Wednesday, May 24, 2017

Must not disrespect the Chinese

Apparently, the exam represented opinions common among old China hands

A Monash University lecturer has been suspended after an exam was posted online with an answer that said Chinese government officials 'only speak the truth when they are drunk or careless'.

University students were outraged at the exam, which was posted to students in the Melbourne institution's human resources management class,  reported CGTN.

The question read: 'There is a common saying in China that Government officials only speak the truth when...?'

To receive a mark, students must have answered: 'they are drunk or careless'.

A screenshot from the exam shows one student answering: 'they have had statements approved by the party', but is marked incorrect.

Under the explanation for the answer, the quiz reads: 'to speak the truth could upset a superior and destroy a bureaucrats career'.

Another question in the exam which earned the ire of international students asked: 'In China, what has been identified as a major barrier to modernisation and the introduction of new technology and industrial reform?'.

The correct answer on the test was: 'a lack of skilled workers, especially managers'.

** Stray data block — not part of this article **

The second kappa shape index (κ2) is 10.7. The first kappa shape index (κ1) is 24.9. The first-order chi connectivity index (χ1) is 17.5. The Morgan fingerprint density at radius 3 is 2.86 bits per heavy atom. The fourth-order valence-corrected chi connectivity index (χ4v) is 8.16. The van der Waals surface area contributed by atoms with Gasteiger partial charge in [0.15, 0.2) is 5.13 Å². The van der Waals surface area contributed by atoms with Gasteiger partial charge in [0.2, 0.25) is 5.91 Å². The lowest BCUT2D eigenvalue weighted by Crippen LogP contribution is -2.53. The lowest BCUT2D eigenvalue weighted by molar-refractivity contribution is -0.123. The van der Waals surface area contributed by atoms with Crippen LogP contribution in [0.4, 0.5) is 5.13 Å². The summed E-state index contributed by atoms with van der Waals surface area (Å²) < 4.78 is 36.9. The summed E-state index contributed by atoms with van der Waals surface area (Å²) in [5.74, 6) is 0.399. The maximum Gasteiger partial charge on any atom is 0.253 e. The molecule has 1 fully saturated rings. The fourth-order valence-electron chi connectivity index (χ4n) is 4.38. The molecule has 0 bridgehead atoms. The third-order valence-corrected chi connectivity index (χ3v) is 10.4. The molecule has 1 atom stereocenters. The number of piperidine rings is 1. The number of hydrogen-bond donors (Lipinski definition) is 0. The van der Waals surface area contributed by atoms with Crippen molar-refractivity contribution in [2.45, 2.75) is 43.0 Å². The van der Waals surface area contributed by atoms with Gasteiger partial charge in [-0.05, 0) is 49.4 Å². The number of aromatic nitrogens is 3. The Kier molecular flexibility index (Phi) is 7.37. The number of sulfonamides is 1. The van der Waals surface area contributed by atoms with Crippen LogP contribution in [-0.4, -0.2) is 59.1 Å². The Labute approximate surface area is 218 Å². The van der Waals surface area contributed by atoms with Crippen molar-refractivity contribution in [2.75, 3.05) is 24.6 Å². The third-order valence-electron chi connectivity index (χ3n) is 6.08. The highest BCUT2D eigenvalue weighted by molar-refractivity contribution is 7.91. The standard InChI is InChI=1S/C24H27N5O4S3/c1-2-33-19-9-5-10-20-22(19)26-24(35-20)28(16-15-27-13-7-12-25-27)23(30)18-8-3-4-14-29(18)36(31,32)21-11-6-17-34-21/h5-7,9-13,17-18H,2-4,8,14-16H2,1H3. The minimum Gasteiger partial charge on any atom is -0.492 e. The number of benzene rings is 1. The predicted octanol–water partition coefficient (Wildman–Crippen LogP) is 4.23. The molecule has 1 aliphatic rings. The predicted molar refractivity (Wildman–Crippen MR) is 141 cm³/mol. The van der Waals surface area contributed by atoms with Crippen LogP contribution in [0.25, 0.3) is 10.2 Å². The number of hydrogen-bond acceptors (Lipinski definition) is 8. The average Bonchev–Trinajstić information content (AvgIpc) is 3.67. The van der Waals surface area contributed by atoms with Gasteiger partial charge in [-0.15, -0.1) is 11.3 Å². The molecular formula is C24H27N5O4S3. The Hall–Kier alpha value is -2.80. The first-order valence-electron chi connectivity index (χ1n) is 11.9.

Following a multitude of complaints, Robert Brooks, the Deputy Dean of Education, issued an 'immediate withdrawal' of the exam.

The University has 4400 undergraduate students from China, according to the Sydney Morning Herald. 



Bird of Paradise said...

Buts it still okay to compare Trump to Hitler call Conservatives Nazis and Trash our founding Fathers LIBERALS ARE SCREWBALLS

Anonymous said...

I am at a loss to see how this question relates to the course of study. The course was for "Human Relations" as in the hiring and firing of people within a company.

Why would any professor think this was an appropriate question or even more importantly, an accurate question for the course?

It's not.

This site has to get off the idea that because someone says or does something really stupid that they are above criticism and repercussions from their idiocy.

Anonymous said...

Surely the first question should be whether it is, in fact, a common saying.
I have certainly never heard it before - but I'm not Chinese.

Anonymous said...

I am not Chinese and I have never heard that exact saying before, but I have known a lot of Chinese very well and many of them have expressed the same sentiment about Chinese government and even about Chinese attitude as that expressed in the saying. So it would not surprise me if the saying is common in China.

Spurwing Plover the fighting shorebird said...

That whining sound you hear are the snowflakes whining again